Five years ago, Jodi Ellen Malpas overturned romance conventions with Jesse "The Lord" Ward, a hero who refused to be bound by social norms. Readers galloped through the three books in Malpas's This Man series, and continuously pleaded for more.
Finally, their wishes have been fulfilled. Malpas's With This Man returns to Jesse and Ava Ward, now 12 years into marriage. But when Ava suffers a head injury that makes her forget Jesse and their years together entirely, Jesse has to woo Ava all over again.
Adrian Liang: It's been five years since you wrote the last book in the This Man series. What prompted you to return to Jesse and Ava Ward's story?
Jodi Ellen Malpas: When I finished This Man Confessed, I told myself that that was it. And it ended so wonderfully. My readers were so happy and fulfilled, and I thought to myself I'd be mad to go back to the books.
But it wasn't long before I just had this idea ticking over in my mind. And Jesse Ward was a really hard character to shake off, but I distracted myself by writing other stories. I have so many other stories to tell as well. But five years later, it was still there. The idea just wouldn't go away. So I didn't commit myself to it, and I definitely didn't tell my readers about it, but I sat down and it flowed so easily! It was like I'd never been away from them. It was just like going home, really. It's where I started in my writing career, so I so enjoyed going back.
But this really is it now; there can't be any more. I know I'm a little bit biased, but for me With This Man is the best This Man book of them all.
Although Ava's viewpoint is the bulk of the first three This Man books, a lot of With This Man is from Jesse's point of view. How easy was it for you to slip into his head?
The epilogue in This Man Confessed was from Jesse's point of view. And readers just loved hearing his [thoughts]. I think because I knew him as a character so well—to his soul, really—I found it quite easy to be inside his head. And it's amusing as well, because he's such an unreasonable asshole sometimes. Hearing his thoughts and his justification process—it was amazing what he did and said—it was really funny for me. So yeah, it was quite easy.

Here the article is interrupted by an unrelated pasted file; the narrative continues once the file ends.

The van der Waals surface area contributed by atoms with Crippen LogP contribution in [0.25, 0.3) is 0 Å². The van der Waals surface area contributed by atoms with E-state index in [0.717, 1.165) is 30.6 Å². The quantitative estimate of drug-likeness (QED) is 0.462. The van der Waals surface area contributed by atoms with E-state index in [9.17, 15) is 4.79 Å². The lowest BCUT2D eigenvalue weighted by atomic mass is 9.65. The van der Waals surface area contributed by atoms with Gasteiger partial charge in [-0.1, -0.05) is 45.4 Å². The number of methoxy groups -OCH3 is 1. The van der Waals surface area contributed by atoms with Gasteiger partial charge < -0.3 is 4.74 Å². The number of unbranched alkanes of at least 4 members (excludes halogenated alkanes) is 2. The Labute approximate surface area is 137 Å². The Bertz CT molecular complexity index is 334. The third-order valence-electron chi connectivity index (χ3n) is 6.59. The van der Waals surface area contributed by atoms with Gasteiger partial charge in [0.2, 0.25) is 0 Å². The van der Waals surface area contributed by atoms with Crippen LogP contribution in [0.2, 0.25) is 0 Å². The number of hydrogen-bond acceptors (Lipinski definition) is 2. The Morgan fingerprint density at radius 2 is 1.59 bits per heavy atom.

He's a complete control freak! [Laughs] He tramples over people, and he has these domination tactics, like how he picks out Ava's clothes. But you make him sympathetic. How did you tip him from being a jerk into someone sympathetic?
When I first wrote This Man, I didn't have any plans to publish it. I didn't think anyone else was going to read my words. I just went with it and pushed the boundaries as far as I could. Then people started falling in love with [Jesse]. I was so shocked because I just didn't think anyone could love him like I loved him. [Laughs] He's so infuriating. One minute you want to throttle him, and then next minute you're swooning over him. But I think it's that conflict between loving him and hating him—and ultimately knowing why he's like that and why he does the things he does—which makes my readers sympathetic toward him. It's a funny mix, but it seems to work for Jesse.
And I think his love for Ava... They do like that power struggle between them both, but he understands his limits. He knows when he's going to win and when he's not going to win. And this time with Ava, especially in With This Man—they've been married for 12 years—they know each other inside out. There are times when she knows she got to give him what he needs, and Jesse knows there are times when he has to give Ava what she wants. So it works well for both of them.